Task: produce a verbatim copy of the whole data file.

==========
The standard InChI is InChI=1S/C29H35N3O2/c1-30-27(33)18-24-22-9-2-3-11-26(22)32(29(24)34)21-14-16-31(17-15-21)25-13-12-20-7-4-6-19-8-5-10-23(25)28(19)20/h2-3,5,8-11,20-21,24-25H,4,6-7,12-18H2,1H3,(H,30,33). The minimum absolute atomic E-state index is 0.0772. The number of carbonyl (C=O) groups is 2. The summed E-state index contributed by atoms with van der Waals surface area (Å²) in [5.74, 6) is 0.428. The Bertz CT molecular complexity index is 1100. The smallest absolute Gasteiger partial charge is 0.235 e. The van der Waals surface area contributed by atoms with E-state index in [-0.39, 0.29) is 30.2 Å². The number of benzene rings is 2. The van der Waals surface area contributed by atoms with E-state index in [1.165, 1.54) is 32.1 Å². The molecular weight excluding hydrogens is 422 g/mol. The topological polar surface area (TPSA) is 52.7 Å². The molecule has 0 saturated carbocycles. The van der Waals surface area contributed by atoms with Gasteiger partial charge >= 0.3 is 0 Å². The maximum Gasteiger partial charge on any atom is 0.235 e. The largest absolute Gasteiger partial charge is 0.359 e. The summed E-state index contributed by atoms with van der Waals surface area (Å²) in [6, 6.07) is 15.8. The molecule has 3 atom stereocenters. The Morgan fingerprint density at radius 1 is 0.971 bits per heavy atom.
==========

The standard InChI is InChI=1S/C29H35N3O2/c1-30-27(33)18-24-22-9-2-3-11-26(22)32(29(24)34)21-14-16-31(17-15-21)25-13-12-20-7-4-6-19-8-5-10-23(25)28(19)20/h2-3,5,8-11,20-21,24-25H,4,6-7,12-18H2,1H3,(H,30,33). The minimum absolute atomic E-state index is 0.0772. The number of carbonyl (C=O) groups is 2. The summed E-state index contributed by atoms with van der Waals surface area (Å²) in [5.74, 6) is 0.428. The Bertz CT molecular complexity index is 1100. The smallest absolute Gasteiger partial charge is 0.235 e. The van der Waals surface area contributed by atoms with E-state index in [-0.39, 0.29) is 30.2 Å². The number of benzene rings is 2. The van der Waals surface area contributed by atoms with E-state index in [1.165, 1.54) is 32.1 Å². The molecular weight excluding hydrogens is 422 g/mol. The topological polar surface area (TPSA) is 52.7 Å². The molecule has 0 saturated carbocycles. The van der Waals surface area contributed by atoms with Gasteiger partial charge >= 0.3 is 0 Å². The maximum Gasteiger partial charge on any atom is 0.235 e. The largest absolute Gasteiger partial charge is 0.359 e. The summed E-state index contributed by atoms with van der Waals surface area (Å²) in [6, 6.07) is 15.8. The molecule has 3 atom stereocenters. The Morgan fingerprint density at radius 1 is 0.971 bits per heavy atom.